My most fundamental and overriding goal at this point is simply quantity. I think the mandate to the National Novel Writing Month is absolutely right: just get the words down for now. To have a novel you need your 100,000, 200,000, or half million words down in the first place. Once you've got the quantity you can rewrite it all to get that all important quality. It doesn't matter too much at this stage even if it is all nonsense. If you've written 400,000 words of rubbish, with some dedication you can hopefully find 200,000 words that are resolutely not total rubbish.
At the very least, you'll have tried. Every attempt I've ever made at writing anything substantial - and in terms of a novel, I've tried many, many times! - has just always fizzled out after about, oh, say 10000 words. I set an impossible quality criterion, over analyse it, worry too much about where I'm going to take the story. Far better just to plough on regardless, write whatever desire, and see where it goes. Trying to plan everything too far in advance tends to kill of the creative, spontaneous energy: this is my problem. I'm always guilty of this. I just need to roll with it a bit. See where it goes. Relinquish that control.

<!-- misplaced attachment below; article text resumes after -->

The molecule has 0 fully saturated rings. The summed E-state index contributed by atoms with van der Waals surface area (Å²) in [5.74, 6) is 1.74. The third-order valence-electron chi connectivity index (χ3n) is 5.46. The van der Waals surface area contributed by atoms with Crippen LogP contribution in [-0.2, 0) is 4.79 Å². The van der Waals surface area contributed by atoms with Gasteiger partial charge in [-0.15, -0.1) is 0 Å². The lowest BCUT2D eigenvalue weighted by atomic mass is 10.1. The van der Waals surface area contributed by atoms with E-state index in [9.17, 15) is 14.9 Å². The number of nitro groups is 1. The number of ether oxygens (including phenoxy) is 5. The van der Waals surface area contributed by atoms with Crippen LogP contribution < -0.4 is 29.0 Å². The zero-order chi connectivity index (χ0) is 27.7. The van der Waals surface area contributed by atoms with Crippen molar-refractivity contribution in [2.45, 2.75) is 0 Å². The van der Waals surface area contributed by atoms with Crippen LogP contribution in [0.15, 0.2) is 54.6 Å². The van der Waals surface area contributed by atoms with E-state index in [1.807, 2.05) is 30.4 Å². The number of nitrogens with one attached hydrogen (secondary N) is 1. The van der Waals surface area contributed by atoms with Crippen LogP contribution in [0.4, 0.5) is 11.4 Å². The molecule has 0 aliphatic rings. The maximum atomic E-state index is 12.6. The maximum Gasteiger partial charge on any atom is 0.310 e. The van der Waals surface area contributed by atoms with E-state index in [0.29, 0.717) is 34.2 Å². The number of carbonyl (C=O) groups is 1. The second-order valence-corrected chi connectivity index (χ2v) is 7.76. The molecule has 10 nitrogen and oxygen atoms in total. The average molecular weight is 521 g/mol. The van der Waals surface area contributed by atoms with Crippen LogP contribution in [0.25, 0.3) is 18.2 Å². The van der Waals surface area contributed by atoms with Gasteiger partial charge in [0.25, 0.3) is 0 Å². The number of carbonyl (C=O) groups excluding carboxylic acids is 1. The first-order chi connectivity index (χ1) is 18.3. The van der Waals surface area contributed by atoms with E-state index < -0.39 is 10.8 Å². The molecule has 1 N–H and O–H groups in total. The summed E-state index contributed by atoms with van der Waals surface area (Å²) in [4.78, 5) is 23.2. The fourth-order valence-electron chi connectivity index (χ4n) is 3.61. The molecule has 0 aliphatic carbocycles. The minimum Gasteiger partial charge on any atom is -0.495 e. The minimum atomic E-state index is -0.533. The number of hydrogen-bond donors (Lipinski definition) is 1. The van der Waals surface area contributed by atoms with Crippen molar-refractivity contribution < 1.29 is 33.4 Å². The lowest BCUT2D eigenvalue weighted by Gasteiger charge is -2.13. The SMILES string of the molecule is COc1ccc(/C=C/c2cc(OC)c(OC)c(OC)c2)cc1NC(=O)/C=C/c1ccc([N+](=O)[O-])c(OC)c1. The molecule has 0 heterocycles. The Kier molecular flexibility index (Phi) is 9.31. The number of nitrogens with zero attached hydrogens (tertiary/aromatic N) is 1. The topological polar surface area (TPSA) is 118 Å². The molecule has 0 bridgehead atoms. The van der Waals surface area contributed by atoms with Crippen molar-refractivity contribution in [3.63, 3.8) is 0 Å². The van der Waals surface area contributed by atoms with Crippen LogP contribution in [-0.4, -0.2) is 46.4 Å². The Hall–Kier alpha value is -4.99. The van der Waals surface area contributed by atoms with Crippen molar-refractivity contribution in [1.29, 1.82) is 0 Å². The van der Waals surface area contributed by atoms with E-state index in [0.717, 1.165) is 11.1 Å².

Perhaps by doing that, eventually, I'll get to a point where the belief really does become strong that I do have a novel here, that it is perhaps worth something. In the meantime, I just have to go step by step.
So my target is very modest: just try and average about 500 words a day on the "project". It doesn't matter how, or in what storyline, or indeed any detail - just 500 more words for the book, every day, more or less, week after week. I'm no longer segregating out fragments: everything is just getting chucked into the novel. I'll worry about turning it into some type of at least slightly sane plot-line later on. Once I've got a lot of material, if I've got whole swathes that I still don't know what to do with, I can always excise them for future use (or deletion...). But for now: everything, regardless of how irrelevant or disconnected goes in. Regardless of how good or bad I think it is, too - which is probably even more critical at this stage. I'll figure it out somehow.
With this very basic strategy, I'm hoping I'll eventually reap some dividends.